Daily Barometer: Van Winkle develops voice, gravitas in her writingPosted October 22nd, 2012 by UHDS News
UHDS’ Katie Van Winkle, an assistant coordinator for room management, was featured in a front page article in OSU’s student newspaper (The Daily Barometer) on Thursday, Oct. 18.
[The Daily Barometer, Oct. 18, 2012] — Just four minutes before the deadline Katie Van Winkle hit submit, entering her piece, titled “Speak Up,” into the Muhammad Ali Writing Award on Ethics competition. Little did she know the 10-page narrative that took her only three hours to write would become a finalist and receive an honorable mention in the Sala Kryszek Writing and Art Competition.
A self-professed “shy writer,” Van Winkle began to develop her voice and writing style in the seventh grade when her English teacher, now mentor, Charles Sanderson, took notice of her special talent. He encouraged and pushed her to enter writing pieces into state and national writing competitions.
“Sanderson made me more willing to experiment with my writing,” Van Winkle said.
Last spring, it was Sanderson who gave Van Winkle the information about a writing contest sponsored by the Muhammad Ali Center. This national writing competition is held annually and offers awards to college students who honor and uphold Muhammad Ali’s legacy of living a life dedicated to high ethical standards.
Among the judges for this contest was Elie Wiesel. Esteemed author and Nobel Peace Prize winner, Wiesel has made a huge impact on Katie’s life. After reading “Night,” Wiesel’s memoir about his experience during the Holocaust, Van Winkle began to understand the impact that stories and writing can have on others.
Van Winkle cherishes the opportunity to be judged by Wiesel.
“I feel really honored, he spoke up for his experiences and what he believes in,” Van Winkle said. “I read ‘Night,’ in high school and learned so much from it. I feel humbled and honored. I’d [like to] ask him about courage, about the importance of speaking up for the things that you believe in.”
This competition and experience has given her confidence in her writing and in the knowledge she can make a difference with her words.
Van Winkle has made a difference. When she received news from Sanderson that the book, “The House on Mango Street,” by Sandra Cisneros, was going to be pulled from her old school’s approved book list because it was considered to contain inappropriate content and language, she jumped into action.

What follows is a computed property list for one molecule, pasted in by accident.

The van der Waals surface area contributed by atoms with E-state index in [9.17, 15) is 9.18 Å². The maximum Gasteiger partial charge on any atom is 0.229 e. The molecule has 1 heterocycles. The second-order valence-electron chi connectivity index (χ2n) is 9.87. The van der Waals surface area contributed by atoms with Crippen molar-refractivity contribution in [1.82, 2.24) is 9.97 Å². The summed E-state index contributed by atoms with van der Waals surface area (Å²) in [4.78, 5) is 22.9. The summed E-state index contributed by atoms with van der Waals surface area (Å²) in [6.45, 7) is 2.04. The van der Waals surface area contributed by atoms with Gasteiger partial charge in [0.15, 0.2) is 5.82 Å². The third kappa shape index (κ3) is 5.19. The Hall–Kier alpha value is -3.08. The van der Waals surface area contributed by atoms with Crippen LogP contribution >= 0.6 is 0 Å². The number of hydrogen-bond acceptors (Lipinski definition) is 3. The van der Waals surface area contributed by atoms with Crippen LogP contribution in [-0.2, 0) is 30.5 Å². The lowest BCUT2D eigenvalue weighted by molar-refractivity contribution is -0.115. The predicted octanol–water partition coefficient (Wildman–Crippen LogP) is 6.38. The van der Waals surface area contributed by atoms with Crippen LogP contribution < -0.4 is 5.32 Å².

She wrote an essay titled “Saving Mango Street,” which was published in the magazine “Rethinking Schools,” that then launched a letter writing campaign on Facebook. Van Winkle testified to the school board. Her efforts were successful. Van Winkle was able to help save the book that Sanderson had taught to her class years ago.
“[It] allowed the opportunity for valuable teaching moments about domestic abuse, violence against women and speaking out,” Van Winkle said.
Her winning essay — “Speak Out” — was a narrative tying together her personal experience with sexual abuse, her involvement with CARDVA (Center Against Rape & Domestic Violence) and her efforts to save “The House on Mango Street.” This ethics essay on women’s violence held a powerful message about speaking up and standing strong.
“If you don’t talk about it, people don’t know and can’t help,” Van Winkle said. “I don’t want people to feel like it’s their fault or that they can’t talk about it or that they are alone.”
Looking to the future, Van Winkle says that she wants to become a counselor and to work with women and children who have been affected by domestic violence. She plans to continue to express herself and to communicate through writing.
“It is easier to communicate through writing verses statistics or numbers; writing really gets people to think [about] things or to change or to react,” Van Winkle said.
Those who have a story to tell, need someone to talk to or have experienced sexual abuse can contact CARDVA or CAPS (Counseling and Psychological Services).
“Basically, everybody has a story,” Van Winkle said.
Read the original story by reporter Brytann Busick.